SAN DIEGO (KGTV) -- It is a trend that happens around election time—an increase in hate crimes.
“The weeks before and after, particularly the presidential elections, we do see a pretty marked increase in hate crimes,” said Leonard Trinh with the hate crime unit at the District Attorney's Office. “In 2016, the two weeks after the election were very busy. In fact, I think the busiest day for hate crimes was the day after the 2016 election. But that was true in 2012 and 2008 and before.”
In June, a man was caught on cell phone video punching a Black Lives Matter demonstration in Imperial Beach. The DA’s office filed felony assault and battery charges and hate crime allegations against two men, Jeffrey Brooks and Henry Brooks Jr.
In September, the St. Peter’s Chaldean Catholic Cathedral in El Cajon was vandalized with a mix of graffiti. Swastikas, “BLM,” and “Biden 2020” was spray painted on the exterior.
Last month, Rabbi Yonatin Helevy said he was attacked by a teenager on a bicycle, who hit him over the head and yelled a racial slur. A 14-year-old was arrested.
Trinh said as of Friday, there were 42 potential hate crime cases this year. Six of them were reported in the past few weeks. 17 people have been charged so far.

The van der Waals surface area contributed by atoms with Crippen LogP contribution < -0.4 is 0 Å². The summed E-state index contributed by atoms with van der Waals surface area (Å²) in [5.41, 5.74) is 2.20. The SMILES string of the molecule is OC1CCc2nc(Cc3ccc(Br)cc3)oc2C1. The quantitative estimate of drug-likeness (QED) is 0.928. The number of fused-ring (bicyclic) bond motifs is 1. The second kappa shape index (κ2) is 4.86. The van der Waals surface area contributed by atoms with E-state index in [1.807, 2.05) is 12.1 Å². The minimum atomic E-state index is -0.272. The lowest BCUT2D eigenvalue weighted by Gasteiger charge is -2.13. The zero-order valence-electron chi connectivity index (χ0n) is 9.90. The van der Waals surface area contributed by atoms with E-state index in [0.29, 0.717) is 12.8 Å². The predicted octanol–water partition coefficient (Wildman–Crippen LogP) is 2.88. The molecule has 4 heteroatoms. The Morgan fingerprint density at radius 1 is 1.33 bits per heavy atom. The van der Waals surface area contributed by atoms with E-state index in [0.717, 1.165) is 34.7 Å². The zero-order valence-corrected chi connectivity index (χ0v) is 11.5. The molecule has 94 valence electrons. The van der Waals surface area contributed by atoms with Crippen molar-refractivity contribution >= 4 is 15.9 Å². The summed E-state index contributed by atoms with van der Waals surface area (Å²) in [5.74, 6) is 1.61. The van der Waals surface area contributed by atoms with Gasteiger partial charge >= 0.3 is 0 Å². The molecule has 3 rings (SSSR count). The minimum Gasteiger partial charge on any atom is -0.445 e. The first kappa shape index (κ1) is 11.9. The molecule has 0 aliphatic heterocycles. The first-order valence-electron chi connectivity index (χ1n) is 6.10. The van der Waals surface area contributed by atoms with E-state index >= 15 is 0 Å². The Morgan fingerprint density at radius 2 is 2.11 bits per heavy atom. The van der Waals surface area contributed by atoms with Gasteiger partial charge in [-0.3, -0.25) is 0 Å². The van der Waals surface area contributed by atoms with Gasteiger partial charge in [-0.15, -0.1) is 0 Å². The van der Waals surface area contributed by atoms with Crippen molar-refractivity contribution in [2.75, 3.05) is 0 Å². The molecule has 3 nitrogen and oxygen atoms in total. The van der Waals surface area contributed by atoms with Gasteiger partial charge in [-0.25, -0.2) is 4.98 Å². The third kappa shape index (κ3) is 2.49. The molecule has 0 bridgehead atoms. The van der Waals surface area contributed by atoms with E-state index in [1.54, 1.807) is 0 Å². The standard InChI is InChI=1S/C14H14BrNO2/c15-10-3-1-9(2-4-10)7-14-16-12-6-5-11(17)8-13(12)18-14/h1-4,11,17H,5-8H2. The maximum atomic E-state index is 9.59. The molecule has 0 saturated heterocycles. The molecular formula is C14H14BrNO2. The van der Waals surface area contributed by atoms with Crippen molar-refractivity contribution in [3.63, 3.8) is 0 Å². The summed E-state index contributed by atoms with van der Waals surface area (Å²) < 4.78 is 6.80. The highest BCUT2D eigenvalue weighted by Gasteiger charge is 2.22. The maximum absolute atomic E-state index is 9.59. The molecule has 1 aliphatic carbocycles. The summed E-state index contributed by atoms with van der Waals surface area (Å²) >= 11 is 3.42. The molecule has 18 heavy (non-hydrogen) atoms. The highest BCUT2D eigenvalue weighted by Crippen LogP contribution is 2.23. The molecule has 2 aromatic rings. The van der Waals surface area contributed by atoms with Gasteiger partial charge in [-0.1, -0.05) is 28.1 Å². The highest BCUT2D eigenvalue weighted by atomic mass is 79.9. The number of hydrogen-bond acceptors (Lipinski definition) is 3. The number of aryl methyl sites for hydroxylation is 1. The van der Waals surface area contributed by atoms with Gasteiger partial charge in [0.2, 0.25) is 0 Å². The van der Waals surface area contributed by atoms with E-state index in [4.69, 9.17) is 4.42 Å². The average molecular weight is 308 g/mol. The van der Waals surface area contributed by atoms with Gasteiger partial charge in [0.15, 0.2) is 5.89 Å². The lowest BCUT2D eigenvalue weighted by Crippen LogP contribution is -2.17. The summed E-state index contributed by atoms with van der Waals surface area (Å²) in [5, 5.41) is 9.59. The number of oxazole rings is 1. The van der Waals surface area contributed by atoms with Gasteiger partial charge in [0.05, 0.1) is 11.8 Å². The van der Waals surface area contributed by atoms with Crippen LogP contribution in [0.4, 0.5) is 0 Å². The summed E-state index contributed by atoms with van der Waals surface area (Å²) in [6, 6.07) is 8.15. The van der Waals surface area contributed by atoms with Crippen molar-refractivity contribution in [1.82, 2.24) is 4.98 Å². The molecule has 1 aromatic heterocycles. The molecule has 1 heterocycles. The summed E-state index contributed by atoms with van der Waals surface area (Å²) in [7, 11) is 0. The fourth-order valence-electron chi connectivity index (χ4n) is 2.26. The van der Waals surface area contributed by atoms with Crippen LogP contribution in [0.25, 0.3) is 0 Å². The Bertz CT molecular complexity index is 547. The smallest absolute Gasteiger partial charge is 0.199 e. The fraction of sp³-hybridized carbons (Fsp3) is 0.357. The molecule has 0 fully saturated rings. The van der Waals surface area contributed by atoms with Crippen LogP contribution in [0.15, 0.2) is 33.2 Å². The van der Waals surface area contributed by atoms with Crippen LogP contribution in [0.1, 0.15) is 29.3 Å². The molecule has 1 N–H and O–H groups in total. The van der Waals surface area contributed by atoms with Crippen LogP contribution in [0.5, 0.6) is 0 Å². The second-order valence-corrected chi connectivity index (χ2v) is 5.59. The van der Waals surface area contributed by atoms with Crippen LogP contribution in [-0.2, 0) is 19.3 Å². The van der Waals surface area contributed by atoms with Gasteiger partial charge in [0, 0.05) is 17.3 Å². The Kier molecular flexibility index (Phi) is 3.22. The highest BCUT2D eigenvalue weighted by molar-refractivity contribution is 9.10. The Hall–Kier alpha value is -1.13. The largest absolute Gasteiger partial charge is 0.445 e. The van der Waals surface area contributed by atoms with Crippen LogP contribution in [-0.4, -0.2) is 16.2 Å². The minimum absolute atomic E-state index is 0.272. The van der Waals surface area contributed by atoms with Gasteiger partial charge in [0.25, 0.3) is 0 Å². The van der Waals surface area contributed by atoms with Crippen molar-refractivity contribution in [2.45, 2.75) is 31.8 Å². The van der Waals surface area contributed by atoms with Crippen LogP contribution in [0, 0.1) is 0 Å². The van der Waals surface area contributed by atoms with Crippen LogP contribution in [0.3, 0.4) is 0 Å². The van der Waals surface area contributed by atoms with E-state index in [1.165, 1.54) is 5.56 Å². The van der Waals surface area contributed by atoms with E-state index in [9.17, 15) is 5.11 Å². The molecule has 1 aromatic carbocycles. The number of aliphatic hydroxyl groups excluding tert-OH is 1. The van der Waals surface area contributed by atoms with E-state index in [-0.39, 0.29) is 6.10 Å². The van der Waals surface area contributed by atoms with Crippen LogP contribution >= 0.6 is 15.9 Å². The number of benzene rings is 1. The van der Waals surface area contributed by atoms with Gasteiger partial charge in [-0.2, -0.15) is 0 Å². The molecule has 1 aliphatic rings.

He said they are currently reviewing two more potential hate crime cases that came in this weekend. “We work very with our law enforcement partners and with community leaders,” Trinh said. “We encourage them to report hate crimes and hate incidents whenever they happen.”
Trinh said the pandemic has also affected the local Asian-American community. Two hate crime cases were filed in connection to anti-Asian sentiment. In the two previous years, there were no hate crimes filed involving hate against this community.
Trinh explained the difference between a hate crime and hate incident.
“A hate incident is the use of a racial slur or a homophobic slur or anti-Semitic slur where there’s no threat of violence directed at any person or group of people and no ability to carry out that threat,” Trinh said. A hate crime involves physical harm and actual threats.
People should not dismiss hate incidents as harmless, Trinh said.
“Those are still concerning because incidents are oftentimes precursors to hate crimes.” Trinh added.
Imam Taha Hassane with the Islamic Center said they have seen an increase in reported hate incidents.
“We’re working basically at this moment with our local law enforcement to secure our houses of worship,” Hassane said.
He said they are preparing for the worst, but hoping for the best.
“We don't want people to be at risk or threatened just because of this election,” Hassane said. “The whole world is watching. The whole world is observing and we want to show our civility, our respect to one another, no matter what the result of the election will be.”